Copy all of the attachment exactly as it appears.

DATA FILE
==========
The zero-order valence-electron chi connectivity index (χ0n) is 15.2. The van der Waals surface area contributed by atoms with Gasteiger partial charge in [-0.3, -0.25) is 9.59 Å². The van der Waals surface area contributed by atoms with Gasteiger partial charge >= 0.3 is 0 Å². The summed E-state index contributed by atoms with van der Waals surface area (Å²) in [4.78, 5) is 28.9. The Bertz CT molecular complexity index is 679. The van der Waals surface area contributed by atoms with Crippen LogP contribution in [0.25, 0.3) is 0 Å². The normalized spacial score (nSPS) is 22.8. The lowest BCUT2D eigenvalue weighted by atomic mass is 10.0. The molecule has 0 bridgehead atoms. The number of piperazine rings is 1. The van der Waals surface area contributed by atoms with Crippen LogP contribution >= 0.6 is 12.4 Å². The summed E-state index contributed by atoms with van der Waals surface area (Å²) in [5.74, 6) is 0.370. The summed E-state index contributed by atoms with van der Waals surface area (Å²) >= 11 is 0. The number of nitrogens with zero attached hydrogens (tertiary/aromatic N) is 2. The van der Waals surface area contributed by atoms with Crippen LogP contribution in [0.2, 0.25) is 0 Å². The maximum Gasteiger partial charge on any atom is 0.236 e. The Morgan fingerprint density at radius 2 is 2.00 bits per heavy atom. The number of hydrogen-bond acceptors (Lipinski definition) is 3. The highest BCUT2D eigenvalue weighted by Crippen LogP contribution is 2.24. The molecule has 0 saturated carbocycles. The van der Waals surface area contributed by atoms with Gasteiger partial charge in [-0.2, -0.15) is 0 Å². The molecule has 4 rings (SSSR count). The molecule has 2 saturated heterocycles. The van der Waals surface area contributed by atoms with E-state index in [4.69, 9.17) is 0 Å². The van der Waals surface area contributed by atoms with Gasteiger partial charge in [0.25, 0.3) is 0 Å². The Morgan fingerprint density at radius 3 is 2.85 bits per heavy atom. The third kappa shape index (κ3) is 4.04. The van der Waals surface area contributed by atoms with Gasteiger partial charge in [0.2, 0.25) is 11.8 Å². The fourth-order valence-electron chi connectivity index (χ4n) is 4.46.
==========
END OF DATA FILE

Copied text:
The zero-order valence-electron chi connectivity index (χ0n) is 15.2. The van der Waals surface area contributed by atoms with Gasteiger partial charge in [-0.3, -0.25) is 9.59 Å². The van der Waals surface area contributed by atoms with Gasteiger partial charge >= 0.3 is 0 Å². The summed E-state index contributed by atoms with van der Waals surface area (Å²) in [4.78, 5) is 28.9. The Bertz CT molecular complexity index is 679. The van der Waals surface area contributed by atoms with Crippen LogP contribution in [0.25, 0.3) is 0 Å². The normalized spacial score (nSPS) is 22.8. The lowest BCUT2D eigenvalue weighted by atomic mass is 10.0. The molecule has 0 bridgehead atoms. The number of piperazine rings is 1. The van der Waals surface area contributed by atoms with Crippen LogP contribution >= 0.6 is 12.4 Å². The summed E-state index contributed by atoms with van der Waals surface area (Å²) in [5.74, 6) is 0.370. The summed E-state index contributed by atoms with van der Waals surface area (Å²) >= 11 is 0. The number of nitrogens with zero attached hydrogens (tertiary/aromatic N) is 2. The van der Waals surface area contributed by atoms with Crippen LogP contribution in [0.2, 0.25) is 0 Å². The maximum Gasteiger partial charge on any atom is 0.236 e. The Morgan fingerprint density at radius 2 is 2.00 bits per heavy atom. The number of hydrogen-bond acceptors (Lipinski definition) is 3. The highest BCUT2D eigenvalue weighted by Crippen LogP contribution is 2.24. The molecule has 0 saturated carbocycles. The van der Waals surface area contributed by atoms with Gasteiger partial charge in [-0.2, -0.15) is 0 Å². The molecule has 4 rings (SSSR count). The molecule has 2 saturated heterocycles. The van der Waals surface area contributed by atoms with E-state index in [4.69, 9.17) is 0 Å². The van der Waals surface area contributed by atoms with Gasteiger partial charge in [0.25, 0.3) is 0 Å². The Morgan fingerprint density at radius 3 is 2.85 bits per heavy atom. The third kappa shape index (κ3) is 4.04. The van der Waals surface area contributed by atoms with Gasteiger partial charge in [0.2, 0.25) is 11.8 Å². The fourth-order valence-electron chi connectivity index (χ4n) is 4.46.